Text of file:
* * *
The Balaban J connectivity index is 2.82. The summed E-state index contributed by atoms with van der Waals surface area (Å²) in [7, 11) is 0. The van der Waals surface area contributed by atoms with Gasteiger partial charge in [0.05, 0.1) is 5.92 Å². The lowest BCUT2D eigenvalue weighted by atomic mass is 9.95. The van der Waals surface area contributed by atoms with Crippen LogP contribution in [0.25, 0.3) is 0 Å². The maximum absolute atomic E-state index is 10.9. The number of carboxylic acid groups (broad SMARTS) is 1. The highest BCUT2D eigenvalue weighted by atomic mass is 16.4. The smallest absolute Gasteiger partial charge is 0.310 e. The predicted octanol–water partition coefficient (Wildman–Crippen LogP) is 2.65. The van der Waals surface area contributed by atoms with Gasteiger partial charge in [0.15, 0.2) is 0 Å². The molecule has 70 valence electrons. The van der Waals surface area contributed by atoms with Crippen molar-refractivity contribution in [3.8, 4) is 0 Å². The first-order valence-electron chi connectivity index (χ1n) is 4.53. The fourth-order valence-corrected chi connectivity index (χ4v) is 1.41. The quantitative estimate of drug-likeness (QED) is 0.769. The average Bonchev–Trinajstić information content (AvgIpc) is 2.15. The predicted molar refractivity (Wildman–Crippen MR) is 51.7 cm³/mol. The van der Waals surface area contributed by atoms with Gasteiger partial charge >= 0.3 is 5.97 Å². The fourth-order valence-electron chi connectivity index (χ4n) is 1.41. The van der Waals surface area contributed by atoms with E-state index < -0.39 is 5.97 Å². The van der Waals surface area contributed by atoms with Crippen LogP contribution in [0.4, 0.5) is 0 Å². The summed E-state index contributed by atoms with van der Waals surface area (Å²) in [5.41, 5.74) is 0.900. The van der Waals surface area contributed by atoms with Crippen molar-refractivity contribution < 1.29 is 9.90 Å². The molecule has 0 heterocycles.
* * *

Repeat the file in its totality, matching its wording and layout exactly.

The Balaban J connectivity index is 2.82. The summed E-state index contributed by atoms with van der Waals surface area (Å²) in [7, 11) is 0. The van der Waals surface area contributed by atoms with Gasteiger partial charge in [0.05, 0.1) is 5.92 Å². The lowest BCUT2D eigenvalue weighted by atomic mass is 9.95. The van der Waals surface area contributed by atoms with Crippen LogP contribution in [0.25, 0.3) is 0 Å². The maximum absolute atomic E-state index is 10.9. The number of carboxylic acid groups (broad SMARTS) is 1. The highest BCUT2D eigenvalue weighted by atomic mass is 16.4. The smallest absolute Gasteiger partial charge is 0.310 e. The predicted octanol–water partition coefficient (Wildman–Crippen LogP) is 2.65. The van der Waals surface area contributed by atoms with Gasteiger partial charge in [0.15, 0.2) is 0 Å². The molecule has 70 valence electrons. The van der Waals surface area contributed by atoms with Crippen molar-refractivity contribution in [3.8, 4) is 0 Å². The first-order valence-electron chi connectivity index (χ1n) is 4.53. The fourth-order valence-corrected chi connectivity index (χ4v) is 1.41. The quantitative estimate of drug-likeness (QED) is 0.769. The average Bonchev–Trinajstić information content (AvgIpc) is 2.15. The predicted molar refractivity (Wildman–Crippen MR) is 51.7 cm³/mol. The van der Waals surface area contributed by atoms with Gasteiger partial charge >= 0.3 is 5.97 Å². The fourth-order valence-electron chi connectivity index (χ4n) is 1.41. The van der Waals surface area contributed by atoms with E-state index < -0.39 is 5.97 Å². The van der Waals surface area contributed by atoms with Crippen LogP contribution in [0.4, 0.5) is 0 Å². The summed E-state index contributed by atoms with van der Waals surface area (Å²) in [5.41, 5.74) is 0.900. The van der Waals surface area contributed by atoms with Crippen molar-refractivity contribution < 1.29 is 9.90 Å². The molecule has 0 heterocycles.